I'm currently designing (or at least trying to) a RTD amplifier with ICL and current outputs.

What I've got so far is a working RTD and ICL schemes, but I still struggle to design a proper converter. The main issue is that the load impedance can reach up to 600 Ω. Input voltage range doesn't really matter, I can deal with that by adjusting my RTD, but as a complete amateur I have no idea how to design such a converter. I've already found one solution that I like on Stack Exchange, but even though in theory it should tolerate up to 1100 Ω, it clearly doesn't.

Here's a link to the topic I'm talking about:

Converter that I've found

Also, for the curious people (to actually confirm that I'm a complete amateur in electronics), here's what I've got so far:


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    \$\begingroup\$ You may want to have a current mirror at the output so you can get rid of the 250Ω resistor in the load circuit – 600Ω output impedance is already a lot. \$\endgroup\$ – Janka Nov 25 '18 at 14:19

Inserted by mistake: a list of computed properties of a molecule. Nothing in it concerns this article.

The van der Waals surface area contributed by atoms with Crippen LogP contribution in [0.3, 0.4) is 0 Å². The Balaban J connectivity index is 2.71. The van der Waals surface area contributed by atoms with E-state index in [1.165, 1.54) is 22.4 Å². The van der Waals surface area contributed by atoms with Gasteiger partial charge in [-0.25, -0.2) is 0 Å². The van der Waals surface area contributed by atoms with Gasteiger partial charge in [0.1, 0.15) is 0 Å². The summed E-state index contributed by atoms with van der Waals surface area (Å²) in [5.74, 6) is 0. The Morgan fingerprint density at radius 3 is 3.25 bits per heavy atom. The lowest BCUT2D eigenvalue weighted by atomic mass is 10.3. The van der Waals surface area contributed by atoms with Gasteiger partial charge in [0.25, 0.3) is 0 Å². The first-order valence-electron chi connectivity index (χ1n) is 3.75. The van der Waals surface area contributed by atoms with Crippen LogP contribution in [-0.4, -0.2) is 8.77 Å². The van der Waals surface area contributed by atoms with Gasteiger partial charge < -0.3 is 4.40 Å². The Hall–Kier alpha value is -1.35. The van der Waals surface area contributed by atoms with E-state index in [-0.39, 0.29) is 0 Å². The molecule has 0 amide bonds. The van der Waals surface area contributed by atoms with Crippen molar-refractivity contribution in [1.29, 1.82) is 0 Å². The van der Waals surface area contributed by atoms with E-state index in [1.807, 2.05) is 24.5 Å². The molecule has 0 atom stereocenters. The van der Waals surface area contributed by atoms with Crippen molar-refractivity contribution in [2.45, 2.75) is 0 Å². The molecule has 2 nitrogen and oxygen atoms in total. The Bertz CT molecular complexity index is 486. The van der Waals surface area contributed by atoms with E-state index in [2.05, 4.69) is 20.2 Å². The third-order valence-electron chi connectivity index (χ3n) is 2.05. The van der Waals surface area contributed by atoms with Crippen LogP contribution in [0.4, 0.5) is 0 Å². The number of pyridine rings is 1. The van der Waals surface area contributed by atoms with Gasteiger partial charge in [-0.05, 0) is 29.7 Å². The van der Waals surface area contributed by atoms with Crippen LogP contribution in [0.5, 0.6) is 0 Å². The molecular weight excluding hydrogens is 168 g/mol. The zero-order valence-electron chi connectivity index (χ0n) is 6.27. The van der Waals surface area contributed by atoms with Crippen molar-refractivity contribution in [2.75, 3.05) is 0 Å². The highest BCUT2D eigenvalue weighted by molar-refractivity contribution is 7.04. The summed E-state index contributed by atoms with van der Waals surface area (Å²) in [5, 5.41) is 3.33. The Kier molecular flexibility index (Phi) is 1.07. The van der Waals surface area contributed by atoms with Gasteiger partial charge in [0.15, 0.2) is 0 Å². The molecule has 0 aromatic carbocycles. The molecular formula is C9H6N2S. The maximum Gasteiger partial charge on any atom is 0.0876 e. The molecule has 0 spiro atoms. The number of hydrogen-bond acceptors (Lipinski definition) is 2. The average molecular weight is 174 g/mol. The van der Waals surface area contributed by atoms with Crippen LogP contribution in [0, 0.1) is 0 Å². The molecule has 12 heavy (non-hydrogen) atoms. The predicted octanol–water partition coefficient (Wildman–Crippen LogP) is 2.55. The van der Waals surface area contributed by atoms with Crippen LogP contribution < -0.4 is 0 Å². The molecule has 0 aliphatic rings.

• \$\begingroup\$ Oh, forgot to mention that the converter on the second scheme is just a test one, that's why I needed help with the converter from the first scheme. \$\endgroup\$ – Kholgar Nov 25 '18 at 17:31
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    \$\begingroup\$ Can you try to ask a specific question? Right now your post seems like a very general, very broad, request for comments. \$\endgroup\$ – Elliot Alderson Nov 26 '18 at 0:24
  • \$\begingroup\$ Stupid me forgot about droput voltages on OPamp and that's why the converter from the first scheme didn't work as intended. Fortunatelly, Andy aka has already solved my problem. Warned you that I'm a complete amateur in electronics, right? \$\endgroup\$ – Kholgar Nov 26 '18 at 9:00

in theory it should tolerate up to 1100 ohms, it clearly doesn't

20 mA through 1100 ohms requires a voltage across it of 22 volts - your power supply is only 10 volts so this will never happen. You need to use power rails that are a few volts greater than what is needed at the maximum current and maximum load resistance to accommodate op-amps not being able to drive their outputs to the power rails. Then you need a few volts more to accommodate the voltage dropped across the sense resistor (R3 in the top circuit in your question). Trust in Ohm's law!

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